Tag Archives: TVNZ

Illuminating drama

A starry cast lights up the screen in The Luminaries, a BBC and TVNZ coproduction based on Eleanor Catton’s award-winning novel. The author, who has adapted her own work, and director Claire McCarthy tell DQ about transforming the book for television.

Among the literary prizes handed out for novels, the Man Booker Prize is one of the most prestigious, recognising the best original novel written in the English language and published in the UK.

When Eleanor Catton scooped the award in 2013 for her book The Luminaries, she became the youngest winner in the prize’s history, while it was also the longest ever winning novel, coming in at 832 pages. In addition, she was only the second New Zealander to win, beating 151 novelists who submitted their work that year.

The chairman of judges, Robert Macfarlane, described it as a “dazzling work, luminous, vast… a book you sometimes feel lost in, fearing it to be ‘a big baggy monster,’ but it turns out to be as tightly structured as an orrery.”

It was only a matter of time, then, before it would be brought to television, although it is not an exaggeration to say the book has undergone a huge transformation to reach the small screen. Overseeing the process has been Catton herself, who has written the six-part series for BBC2 in the UK and TVNZ in New Zealand. It is produced by Working Title Television and Southern Light Films, with Fremantle distributing.

A 19th century tale of adventure and mystery set on the Wild West Coast of New Zealand’s South Island in the boom years of the 1860s gold rush, the story is described as an epic story of love, murder and revenge.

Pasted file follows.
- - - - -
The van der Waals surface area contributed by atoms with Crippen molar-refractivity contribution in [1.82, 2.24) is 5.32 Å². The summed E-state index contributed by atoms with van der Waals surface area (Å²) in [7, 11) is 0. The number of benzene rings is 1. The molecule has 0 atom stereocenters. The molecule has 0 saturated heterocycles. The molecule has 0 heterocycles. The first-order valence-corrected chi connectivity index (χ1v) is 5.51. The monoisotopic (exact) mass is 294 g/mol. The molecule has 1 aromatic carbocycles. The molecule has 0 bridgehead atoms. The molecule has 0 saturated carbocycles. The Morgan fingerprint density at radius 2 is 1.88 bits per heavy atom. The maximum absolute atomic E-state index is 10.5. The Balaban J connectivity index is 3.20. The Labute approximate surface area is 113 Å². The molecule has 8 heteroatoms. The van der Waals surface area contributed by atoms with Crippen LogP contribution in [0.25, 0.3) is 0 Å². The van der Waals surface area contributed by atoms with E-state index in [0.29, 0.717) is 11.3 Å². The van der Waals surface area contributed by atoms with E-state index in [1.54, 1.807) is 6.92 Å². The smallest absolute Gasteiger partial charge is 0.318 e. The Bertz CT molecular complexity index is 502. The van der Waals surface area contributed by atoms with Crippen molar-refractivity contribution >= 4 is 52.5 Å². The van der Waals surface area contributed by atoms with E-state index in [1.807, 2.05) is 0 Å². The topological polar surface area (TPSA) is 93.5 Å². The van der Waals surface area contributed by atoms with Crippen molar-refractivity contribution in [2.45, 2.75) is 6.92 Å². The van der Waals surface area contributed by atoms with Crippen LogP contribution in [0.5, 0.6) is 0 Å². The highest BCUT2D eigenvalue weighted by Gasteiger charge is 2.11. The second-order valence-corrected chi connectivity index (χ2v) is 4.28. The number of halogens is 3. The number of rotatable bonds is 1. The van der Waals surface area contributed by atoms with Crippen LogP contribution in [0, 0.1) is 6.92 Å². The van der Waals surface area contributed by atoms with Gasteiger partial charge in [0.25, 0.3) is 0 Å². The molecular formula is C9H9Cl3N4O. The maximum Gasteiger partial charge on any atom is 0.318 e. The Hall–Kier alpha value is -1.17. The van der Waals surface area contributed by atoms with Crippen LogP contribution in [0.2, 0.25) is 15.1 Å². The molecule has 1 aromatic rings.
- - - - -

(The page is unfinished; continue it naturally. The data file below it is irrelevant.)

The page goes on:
Eva Green (left) and Eve Hewson in The Luminaries

In a unique structure, the book sets out events from the perspective of multiple characters, whereas the series focuses on defiant young adventurer Anna Wetherell, who has sailed from Britain to New Zealand to begin a new life. There she meets the radiant Emery Staines, an encounter that triggers a strange kind of magic that neither can explain. As they fall in love, driven together and apart by fateful coincidence, these star-crossed lovers begin to wonder: do we make our fortunes, or do our fortunes make us?

Eve Hewson (The Knick) and Eva Green (Penny Dreadful) lead the cast as Anna and Lydia Wells, respectively, alongside Himesh Patel (The Aeronauts) as Emery Staines, Ewen Leslie (The Cry) as Crosbie Wells and Marton Csokas (The Equalizer) as Francis Carver.

Working Title Television MD Andrew Woodhead had scored rights to the novel before it was shortlisted for the Man Booker Prize, but Catton says it was never part of the conversation that she would adapt it herself.

“He began sending it to various people [scriptwriters] to read and everybody probably read the first few pages and said, ‘Absolutely not,’” she says. “In some ways it’s quite a niche project. It’s a New Zealand setting, it has this astrological superstructure. It’s not a historical story in any way, it’s entirely invented, so it’s not as if you can research it.

“So as more and more people turned it down, months were passing and I couldn’t stop thinking about it. I just started seeing it in my head. Amazingly, he said, ‘Why don’t you give it a go and see what happens?’ At the start of pre-production, I was up to 61 final drafts of the first episode. It must be at least double that now – and the first ever script bears almost no resemblance at all to the finished episode.”

In the book, Catton wanted each person’s perspective to interpret the plot as a different kind of story – one person sees a murder mystery, another a heist gone wrong and, for Anna and Emery, it’s a love story. But to make it work on screen, the writer upended the entire structure to focus on Anna and Lydia’s relationship.

Himesh Patel, star of Danny Boyle movie Yesterday, also features among the cast

“The challenge was always how can we make the more experimental and original elements of the story work,” she explains. “There’s a very strong magical subplot in the book but we needed to figure out how to translate it to the screen. There’s an extended courtroom scene at the end where you’re offered a choice between a magical, impossible but quite romantic story, or something logical and plausible but maybe less romantic, and you have to choose. That’s much harder on screen, because seeing is believing.